Maria Walsh

Seven years in the making, this essay-film is a collaboration with over 20 experimental musicians who were asked by the artist to compose a new siren sound that might call attention to planetary emergencies.

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Matthew Barney, Secondary, 2023


Matthew Barney: Secondary

Michael Kurtz

During a preseason NFL game in August 1978, Oakland Raider Jack Tatum brutally tackled Darryl Stingley of the New England Patriots, breaking two of his vertebrae and leaving him paralysed from the neck down. Matthew Barney, then 11 years old and with a college football career ahead of him, was captivated.

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Steve McQueen, Bass, 2024


Steve McQueen: Bass

Chris McCormack

Steve McQueen effectively immerses the viewer into a cinema with no images, where one is instead witnessed within it, as both momentary onlooker and revealed as image in these painful histories.

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William Scott, Praise Frisco Peace and Love in the City, 2024


50 Years of Creative Growth

Sarah Jury

There was a general call for an ‘ad hoc’ or ‘sliding-scale’ payment method to be recognised by the social security administration, which continues to cause challenges for artists with disabilities who are trying to receive payment for their work.

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Vinit Gupta, If A Tree Falls in the Forest, 2024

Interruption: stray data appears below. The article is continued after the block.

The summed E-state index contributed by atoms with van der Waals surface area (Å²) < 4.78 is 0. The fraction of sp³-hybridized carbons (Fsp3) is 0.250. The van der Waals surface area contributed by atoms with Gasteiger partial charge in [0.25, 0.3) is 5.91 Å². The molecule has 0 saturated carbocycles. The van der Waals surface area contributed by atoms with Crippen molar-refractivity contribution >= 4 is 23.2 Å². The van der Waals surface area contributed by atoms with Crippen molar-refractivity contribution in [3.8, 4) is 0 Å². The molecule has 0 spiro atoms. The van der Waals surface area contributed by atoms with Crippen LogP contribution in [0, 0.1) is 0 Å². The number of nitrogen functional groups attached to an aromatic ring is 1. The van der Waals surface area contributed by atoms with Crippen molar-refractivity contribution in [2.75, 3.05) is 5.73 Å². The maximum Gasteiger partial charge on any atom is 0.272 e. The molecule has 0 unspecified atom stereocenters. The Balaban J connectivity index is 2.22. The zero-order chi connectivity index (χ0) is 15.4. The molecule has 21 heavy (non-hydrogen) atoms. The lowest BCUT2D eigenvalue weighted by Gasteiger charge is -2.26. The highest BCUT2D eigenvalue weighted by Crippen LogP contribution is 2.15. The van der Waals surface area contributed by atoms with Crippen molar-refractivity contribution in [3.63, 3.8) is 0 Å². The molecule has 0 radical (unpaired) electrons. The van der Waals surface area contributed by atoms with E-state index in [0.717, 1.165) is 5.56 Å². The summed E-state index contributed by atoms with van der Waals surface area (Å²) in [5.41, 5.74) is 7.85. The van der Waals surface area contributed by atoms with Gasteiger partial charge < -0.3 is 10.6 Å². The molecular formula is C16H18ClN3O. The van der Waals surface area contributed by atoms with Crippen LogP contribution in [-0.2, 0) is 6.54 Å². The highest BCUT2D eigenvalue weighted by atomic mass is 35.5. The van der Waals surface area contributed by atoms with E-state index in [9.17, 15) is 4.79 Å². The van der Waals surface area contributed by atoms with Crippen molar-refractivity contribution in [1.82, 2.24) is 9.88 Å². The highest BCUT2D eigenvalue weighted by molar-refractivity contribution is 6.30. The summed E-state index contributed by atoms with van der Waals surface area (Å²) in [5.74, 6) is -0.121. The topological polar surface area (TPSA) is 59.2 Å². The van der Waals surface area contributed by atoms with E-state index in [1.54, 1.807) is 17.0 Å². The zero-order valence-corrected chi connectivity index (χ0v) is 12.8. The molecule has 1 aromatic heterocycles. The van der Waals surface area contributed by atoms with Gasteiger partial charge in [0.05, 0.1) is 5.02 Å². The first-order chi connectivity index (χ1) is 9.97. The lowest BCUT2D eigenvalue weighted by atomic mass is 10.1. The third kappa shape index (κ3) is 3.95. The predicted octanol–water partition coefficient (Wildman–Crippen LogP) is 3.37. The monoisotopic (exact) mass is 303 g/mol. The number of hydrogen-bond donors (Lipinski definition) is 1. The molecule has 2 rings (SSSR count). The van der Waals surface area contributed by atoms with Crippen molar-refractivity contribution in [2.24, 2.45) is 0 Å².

Letter from Delhi

Ranjana Thapalyal

Delhi is swathed in images of the prime minister and the orange lotus, while memes, cartoons and phone messages offer conflicting representations of what is happening and who is a ‘patriot’.

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G, ‘There Are (Many) Parts to This’, 2024


Letter from Amsterdam

Toby Üpson

Marwan gallery is hosting the second in a series of four exhibitions by the artist G – who also describes themselves as a natural death researcher, babysitter and raver – and which is fittingly titled ‘There are (Many) Parts to This’.

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Artist’s Resale Right protest outside the Courts of Justice, London, 2005


40 Years of Collecting

Henry Lydiate

DACS currently has over 180,000 members worldwide, to whom £240m has been distributed since 1984: a remarkable milestone, and a tribute to DACS’s enduring belief in the power and value of collectivist self-help, especially given its idealistic origins, which were starkly at odds with the then government’s prevailing ideology of individualism.